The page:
Red Lists inform national and international efforts to manage sea turtles and are implicated in debates about sea turtle mariculture. For example, the classification of green turtles under CITES Appendix I is informed by their Red-List status and was relevant to debates about CTF. Davis briefly describes in chapter 8 how Carr's initial promotion of sustainable use of green turtles through mariculture transformed into a more cautious and preservationist approach. Carr's main concern was that commercialization of turtle products by CTF would stimulate demand that could be met only by harvesting wild turtles, which he thought was inherently unsustainable (chapter 8). Davis asserts that because of his reputation and role as chair of the MTSG, Carr's opposition to CTF influenced the views of others and contributed to the demise of CTF as a commercially viable enterprise (see also, Fosdick & Fosdick 1994). Thus, a preservationist approach within the MTSG is also part of Carr's legacy. Whether this outcome is desirable or not, as Rieser notes, changes to U.S. and international law that led to the closures of sea turtle farms and ranches meant that questions about mariculture and its effects on sea turtle conservation were never answered.
Preservation continues to dominate current approaches to managing sea turtles, as evidenced in the way conservation problems and solutions are defined in many chapters in Seminoff and Wallace's book. The introductory first chapter states that directed take of turtles or their eggs from nesting beaches or coastal waters has been the principal threat in the region, and subsequent chapters provide specific examples of reducing or eliminating directed take, such as through legislation (chapters 7, 8, and 11), and engaging local people to participate in conservation research or monitoring (chapters 8–12). This is mirrored in the efforts to reduce incidental capture of sea turtles in fishing gear (the other principal threat identified in the first chapter). Chapter 12 describes bringing together fishers from 3 different countries with the goal of reducing sea turtle bycatch through increased awareness of sea turtles and sharing of experiences. Chapter 6 describes various approaches to reducing sea turtle mortality from incidental captures in long-line fishing gear: changing where gear is deployed, altering bait, replacing J-hooks with circle hooks, instituting effective hook-removal and resuscitation techniques. Chapter 13, the last in the book, discusses the population dynamics of olive ridley (Lepidochelys olivacea) nesting assemblages in the region and is the only chapter to acknowledge that harvest of sea turtles (in this case, eggs laid during an arribada, when tens of thousands of female turtles emerge synchronously to lay eggs along a small stretch of sandy beach) may be sustainable in certain cases.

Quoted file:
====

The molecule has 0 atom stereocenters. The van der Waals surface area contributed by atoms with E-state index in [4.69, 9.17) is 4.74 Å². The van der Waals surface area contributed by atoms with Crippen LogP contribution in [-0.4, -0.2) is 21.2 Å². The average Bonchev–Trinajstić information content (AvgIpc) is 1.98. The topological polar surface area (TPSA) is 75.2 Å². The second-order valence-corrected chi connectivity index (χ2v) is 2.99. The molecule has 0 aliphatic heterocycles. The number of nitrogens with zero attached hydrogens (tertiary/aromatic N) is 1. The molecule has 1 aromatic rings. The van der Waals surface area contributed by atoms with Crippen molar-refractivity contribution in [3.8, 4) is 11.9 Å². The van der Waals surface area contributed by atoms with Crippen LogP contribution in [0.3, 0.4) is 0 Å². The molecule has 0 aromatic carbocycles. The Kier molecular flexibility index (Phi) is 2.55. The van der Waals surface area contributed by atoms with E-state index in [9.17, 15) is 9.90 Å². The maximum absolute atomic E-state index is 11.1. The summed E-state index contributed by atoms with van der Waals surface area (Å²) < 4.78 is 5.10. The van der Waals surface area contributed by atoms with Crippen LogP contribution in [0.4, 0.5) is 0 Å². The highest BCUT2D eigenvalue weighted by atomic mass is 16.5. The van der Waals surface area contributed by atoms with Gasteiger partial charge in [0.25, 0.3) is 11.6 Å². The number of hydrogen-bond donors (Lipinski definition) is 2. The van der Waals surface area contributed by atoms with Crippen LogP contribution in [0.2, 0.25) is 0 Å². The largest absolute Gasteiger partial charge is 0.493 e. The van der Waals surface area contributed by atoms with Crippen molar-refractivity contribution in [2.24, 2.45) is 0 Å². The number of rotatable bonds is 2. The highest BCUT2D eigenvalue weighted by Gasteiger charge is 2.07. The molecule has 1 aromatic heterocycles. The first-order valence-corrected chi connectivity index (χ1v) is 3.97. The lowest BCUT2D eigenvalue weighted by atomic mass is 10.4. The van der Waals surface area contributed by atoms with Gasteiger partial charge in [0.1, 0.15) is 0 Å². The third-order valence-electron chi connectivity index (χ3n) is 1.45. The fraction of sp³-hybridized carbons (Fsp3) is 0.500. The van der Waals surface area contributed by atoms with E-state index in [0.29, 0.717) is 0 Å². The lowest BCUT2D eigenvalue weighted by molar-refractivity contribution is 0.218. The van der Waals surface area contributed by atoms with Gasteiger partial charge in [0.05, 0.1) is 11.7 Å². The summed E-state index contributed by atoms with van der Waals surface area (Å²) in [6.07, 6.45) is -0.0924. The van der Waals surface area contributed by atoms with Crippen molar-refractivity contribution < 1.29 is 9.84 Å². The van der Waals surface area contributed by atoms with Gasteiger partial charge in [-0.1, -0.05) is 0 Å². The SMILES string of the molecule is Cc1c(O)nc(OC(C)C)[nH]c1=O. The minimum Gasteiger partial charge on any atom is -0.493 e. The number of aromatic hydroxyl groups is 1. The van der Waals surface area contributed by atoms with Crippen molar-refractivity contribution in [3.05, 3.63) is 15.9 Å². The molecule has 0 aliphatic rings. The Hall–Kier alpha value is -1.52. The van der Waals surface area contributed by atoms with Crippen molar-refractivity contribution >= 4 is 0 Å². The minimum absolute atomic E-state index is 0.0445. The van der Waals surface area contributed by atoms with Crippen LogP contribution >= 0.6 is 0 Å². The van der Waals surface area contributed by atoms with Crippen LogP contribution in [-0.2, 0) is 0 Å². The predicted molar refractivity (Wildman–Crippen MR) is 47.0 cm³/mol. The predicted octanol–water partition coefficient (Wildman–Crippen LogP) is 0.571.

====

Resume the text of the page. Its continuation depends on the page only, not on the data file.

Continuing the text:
But what is the importance of these books to current conservation? One answer to this question is that they place current conservation practices and policies in context, at least in terms of sea turtles. One could speculate whether the MTSG might have been more receptive to sustainable use, like its congener, the Crocodile Specialist Group, had the leadership personalities been different. However, perhaps a more constructive question to ask is whether the sea turtle conservation community has moved forward in the way it deals with disputes and debates, to allow for dialogue among various voices. Only time will tell, but looking back at the way things were, may help inform those involved in thorny debates, at least in terms of encouraging positive and constructive interactions among members of the wider conservation community.